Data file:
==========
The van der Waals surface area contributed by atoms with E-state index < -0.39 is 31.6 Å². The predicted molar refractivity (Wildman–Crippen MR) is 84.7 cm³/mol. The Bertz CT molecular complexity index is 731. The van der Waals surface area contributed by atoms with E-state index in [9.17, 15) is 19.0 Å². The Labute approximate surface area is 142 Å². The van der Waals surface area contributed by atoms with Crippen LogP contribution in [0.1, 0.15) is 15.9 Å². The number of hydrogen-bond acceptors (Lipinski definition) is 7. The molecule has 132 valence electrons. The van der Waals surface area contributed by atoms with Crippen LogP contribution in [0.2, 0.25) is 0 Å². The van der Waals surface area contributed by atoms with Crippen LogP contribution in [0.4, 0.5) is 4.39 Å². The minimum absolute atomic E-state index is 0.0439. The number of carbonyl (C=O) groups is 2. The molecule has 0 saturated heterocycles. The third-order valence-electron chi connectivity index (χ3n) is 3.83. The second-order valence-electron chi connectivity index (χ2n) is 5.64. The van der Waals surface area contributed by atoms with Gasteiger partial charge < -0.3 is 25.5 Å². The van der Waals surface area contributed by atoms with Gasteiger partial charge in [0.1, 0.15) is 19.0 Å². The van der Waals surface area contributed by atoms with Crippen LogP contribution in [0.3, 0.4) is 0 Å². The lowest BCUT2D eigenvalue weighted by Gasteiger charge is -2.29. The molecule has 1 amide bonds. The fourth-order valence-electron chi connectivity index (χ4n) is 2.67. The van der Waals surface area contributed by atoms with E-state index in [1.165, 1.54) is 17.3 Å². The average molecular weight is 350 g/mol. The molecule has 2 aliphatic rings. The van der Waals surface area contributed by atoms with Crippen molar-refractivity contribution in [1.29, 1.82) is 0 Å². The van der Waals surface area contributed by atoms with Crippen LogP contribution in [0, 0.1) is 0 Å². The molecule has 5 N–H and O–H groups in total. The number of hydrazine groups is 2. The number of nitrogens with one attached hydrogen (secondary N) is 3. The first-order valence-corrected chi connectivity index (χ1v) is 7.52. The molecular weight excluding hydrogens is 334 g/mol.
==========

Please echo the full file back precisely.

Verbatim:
The van der Waals surface area contributed by atoms with E-state index < -0.39 is 31.6 Å². The predicted molar refractivity (Wildman–Crippen MR) is 84.7 cm³/mol. The Bertz CT molecular complexity index is 731. The van der Waals surface area contributed by atoms with E-state index in [9.17, 15) is 19.0 Å². The Labute approximate surface area is 142 Å². The van der Waals surface area contributed by atoms with Crippen LogP contribution in [0.1, 0.15) is 15.9 Å². The number of hydrogen-bond acceptors (Lipinski definition) is 7. The molecule has 132 valence electrons. The van der Waals surface area contributed by atoms with Crippen LogP contribution in [0.2, 0.25) is 0 Å². The van der Waals surface area contributed by atoms with Crippen LogP contribution in [0.4, 0.5) is 4.39 Å². The minimum absolute atomic E-state index is 0.0439. The number of carbonyl (C=O) groups is 2. The molecule has 0 saturated heterocycles. The third-order valence-electron chi connectivity index (χ3n) is 3.83. The second-order valence-electron chi connectivity index (χ2n) is 5.64. The van der Waals surface area contributed by atoms with Gasteiger partial charge < -0.3 is 25.5 Å². The van der Waals surface area contributed by atoms with Gasteiger partial charge in [0.1, 0.15) is 19.0 Å². The van der Waals surface area contributed by atoms with Crippen LogP contribution in [0.3, 0.4) is 0 Å². The lowest BCUT2D eigenvalue weighted by Gasteiger charge is -2.29. The molecule has 1 amide bonds. The fourth-order valence-electron chi connectivity index (χ4n) is 2.67. The van der Waals surface area contributed by atoms with E-state index in [1.165, 1.54) is 17.3 Å². The average molecular weight is 350 g/mol. The molecule has 2 aliphatic rings. The van der Waals surface area contributed by atoms with Crippen molar-refractivity contribution in [1.29, 1.82) is 0 Å². The van der Waals surface area contributed by atoms with Crippen LogP contribution in [0, 0.1) is 0 Å². The molecule has 5 N–H and O–H groups in total. The number of hydrazine groups is 2. The number of nitrogens with one attached hydrogen (secondary N) is 3. The first-order valence-corrected chi connectivity index (χ1v) is 7.52. The molecular weight excluding hydrogens is 334 g/mol.